1. Analogies are like lies.

2. My fifth grade basketball coach loomed about me (his head an overripe horned melon) and screamed, “That’s not how you shoot a fucking free throw, you little fuck! (He was five feet, two inches tall, and overused the term fuck to compensate.) This is how you shoot a free throw! Bend your knees, concentrate on the target, follow through! Got it? You fucking got it?”

I assured my coach I fucking got it.

“Good!” he bellowed then swiveled to walk away. But turned: “Let me tell you something else,” he spat. “If you don’t shoot one hundred free throws every day, forget every fucking thing I just said.”

3. Obviously, as a married man, I am often lonely and in constant need of drink, drugs, sex. I find gatherings of writers especially helpful.

4. Why do I play disc golf? The act is enjoyable. To play well, is enjoyable. Why? Because it’s hard. It is very hard to play disc golf, so therefore the joy. Any fool can go out and throw a Frisbee (though we never call them Frisbees; they are discs, not Frisbees). But I am discussing another thing entirely: to select the correct disc (out of hundreds), the correct shot (hyzer, anhyzer, tomahawk, forearm, sidearm, roller, etc.), to read the wind and distance and terrain, to put the disc in the target, and do it properly. This is a difficult thing! The human mind—if decent at all—accepts the struggle. Relishes the act. Engages the challenge. Ask the chessman. The dog groomer. The surgeon or the sailor.

5. Words do not express thoughts very well. They always become a little different immediately after they are expressed, a little distorted, a little foolish.

6. As a dog groomer I learned to manually squeeze the feces from a dog’s ass before washing the mutt in a giant cauldron of steaming detergent. As a lifeguard I learned how to avoid the sun. As a registered nurse I learned that dead people can actually make croaking sounds as fluids settle in their esophagus and lungs. As a produce store clerk I learned mustard greens from collard greens. As a DuPont employee I learned to wear long sleeves when working near cyanide. As an air conditioner repairman I learned how, when bidding on a contract, to outlandishly lie to Wendy’s restaurant corporate types. As an English professor I learned that the desire to tell stories is pretty much universal. As a Mercedes factory employee I learned to clean the metal spatter off the robots that construct the SUVs. As a Pizza Hut delivery driver I learned how to prank call Dominoes. As a QO Chemical worker I learned how to accept insider tips on upcoming “surprise’ OSHA inspections. As a Chili’s dish washer I learned that fry cooks smoke gargantuan amounts of grass. As a landscaper I learned how to dig a beautiful, deep, wide hole.

7. I forgot to tell you about the day I just jumped off my roof. A very self-destructive act, especially for a highly competitive runner. That moment remains in my heel (a fracture of the calcaneus) as I type these words, a low simmering fire, a warm brick.

8. One time my ex-wife (the 2nd one) gathered every shoe I owned and threw them all onto the apartment roof, to show me something (I forget). I found the act impressive in its creativity and told her so. I wasn’t angry. I actually enjoy getting onto the roof (I had no ladder at the time so backed my truck cab beneath an overhang and leapt across), the walking around of the roof (surveying my humble asphalt kingdom), the juxtapositions of the various shoes (also a dead crow and a child’s bicycle [wtf?]), the clouds that day like speckled eggs, yellowish yolk edges bleeding out in public politeness, nagging thoughts, something, I don’t know…I’m saying at least it wasn’t raining.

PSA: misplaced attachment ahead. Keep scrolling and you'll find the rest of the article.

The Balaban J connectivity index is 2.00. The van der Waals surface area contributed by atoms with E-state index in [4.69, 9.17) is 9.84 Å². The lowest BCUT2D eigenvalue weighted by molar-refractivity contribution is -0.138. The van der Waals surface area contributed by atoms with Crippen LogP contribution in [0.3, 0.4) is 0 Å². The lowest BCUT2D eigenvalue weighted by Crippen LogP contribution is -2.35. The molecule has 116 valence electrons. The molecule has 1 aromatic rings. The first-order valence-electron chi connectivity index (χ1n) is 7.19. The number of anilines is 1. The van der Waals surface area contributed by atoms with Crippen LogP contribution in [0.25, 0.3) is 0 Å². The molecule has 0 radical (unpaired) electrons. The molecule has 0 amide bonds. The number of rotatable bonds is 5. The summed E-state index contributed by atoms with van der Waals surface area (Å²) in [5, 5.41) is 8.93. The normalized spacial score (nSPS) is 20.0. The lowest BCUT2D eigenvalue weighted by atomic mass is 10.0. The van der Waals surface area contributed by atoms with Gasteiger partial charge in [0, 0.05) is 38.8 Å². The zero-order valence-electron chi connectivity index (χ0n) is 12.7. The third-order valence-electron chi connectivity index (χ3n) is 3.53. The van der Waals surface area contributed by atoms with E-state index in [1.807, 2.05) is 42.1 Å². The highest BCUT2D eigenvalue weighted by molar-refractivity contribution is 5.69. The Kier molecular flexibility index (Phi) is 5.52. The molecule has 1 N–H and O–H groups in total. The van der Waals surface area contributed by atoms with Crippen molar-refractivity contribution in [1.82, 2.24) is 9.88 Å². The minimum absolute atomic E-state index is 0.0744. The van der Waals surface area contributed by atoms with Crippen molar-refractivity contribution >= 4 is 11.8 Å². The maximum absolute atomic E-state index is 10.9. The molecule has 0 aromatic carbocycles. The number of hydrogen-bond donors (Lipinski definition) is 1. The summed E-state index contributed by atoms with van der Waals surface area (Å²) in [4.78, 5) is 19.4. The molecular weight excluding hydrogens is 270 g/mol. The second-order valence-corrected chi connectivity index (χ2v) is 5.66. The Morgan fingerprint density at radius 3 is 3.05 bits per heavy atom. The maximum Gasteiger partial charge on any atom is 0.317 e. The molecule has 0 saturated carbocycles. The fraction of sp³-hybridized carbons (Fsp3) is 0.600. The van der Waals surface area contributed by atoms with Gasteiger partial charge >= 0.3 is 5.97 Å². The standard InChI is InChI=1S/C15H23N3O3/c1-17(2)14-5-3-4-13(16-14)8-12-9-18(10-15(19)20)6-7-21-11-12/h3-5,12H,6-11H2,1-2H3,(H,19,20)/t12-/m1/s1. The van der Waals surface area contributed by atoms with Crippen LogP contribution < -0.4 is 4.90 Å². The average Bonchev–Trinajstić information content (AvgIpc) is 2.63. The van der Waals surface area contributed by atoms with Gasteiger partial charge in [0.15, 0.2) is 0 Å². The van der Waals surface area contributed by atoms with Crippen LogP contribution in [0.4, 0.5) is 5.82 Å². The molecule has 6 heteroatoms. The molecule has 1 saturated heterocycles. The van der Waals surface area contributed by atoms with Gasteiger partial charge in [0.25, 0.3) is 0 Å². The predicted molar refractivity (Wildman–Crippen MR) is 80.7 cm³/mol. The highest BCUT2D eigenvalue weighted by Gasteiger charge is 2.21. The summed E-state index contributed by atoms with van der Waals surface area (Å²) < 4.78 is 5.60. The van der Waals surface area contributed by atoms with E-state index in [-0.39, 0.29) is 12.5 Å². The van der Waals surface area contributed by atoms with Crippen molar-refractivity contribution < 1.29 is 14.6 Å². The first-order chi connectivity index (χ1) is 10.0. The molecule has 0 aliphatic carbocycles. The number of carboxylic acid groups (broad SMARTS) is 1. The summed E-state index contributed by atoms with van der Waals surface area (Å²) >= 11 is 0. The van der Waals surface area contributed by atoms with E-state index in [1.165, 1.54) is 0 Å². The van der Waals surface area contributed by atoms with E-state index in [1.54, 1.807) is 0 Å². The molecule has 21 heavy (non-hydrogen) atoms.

9. You have to want to fish a river much more than you actually want the fish.    

10. Another time I somehow (God knows—a computing error?) won the Crazyhorse Fiction Prize. The payment was one thousand dollars. I stared at the check, as a woodpecker beat a thrumming rhythm on the stovepipe outlet above my kitchen. Metal. Beating. Heart. In response I threw a massive beer keg/cocaine party in the barn behind my rented Alabama house. Everyone was there, all the graduate students and their hanger-ons and some of the looser faculty and even a few neighborhood dogs. I have never in my life played that much bocce and horseshoe. We threw bocce balls and horseshoes until our hands fell off. This party went Thursday, Friday, Saturday, half-day Sunday (I was arrested Sunday around noon), then no-more-party. A thousand bucks gone! Wow, I thought, slouching against the cold, brick wall of a holding tank in the Tuscaloosa County Jail, sucking the fingerprint dye (it tastes oddly like pennies) off the pads of my thumbs, you can turn words into a party.

11.     —How do you know he leaped and wasn't pushed?
          —You said jumped so I thought you meant leaped but I don't know if he leaped, jumped, or was pushed. If he actually even accidentally fell.
          —He didn't. Did he say anything, this man?
          —On the ground, in the air, from his apartment before he came out?
          —Nothing that I heard.
          —What was his expression when he was in the air?
          —He looked like a bird.
          —What expression's that?
          —His eyes were open and arms were out and he seemed to have the expression of a flying bird.

12. Only one man ever understood me. And he really didn’t understand me.

13. I was once a very fast runner. After winning or placing high in road races, people seek your advice. They think you have some golden key. Is it diet? A supplement? A secret Swedish training regimen? I have no golden key. I would always tell other runners, “The trick to running fast is running fast.”

14. Say what?

Sean Lovelace writes all over and blogs at seanlovelace.com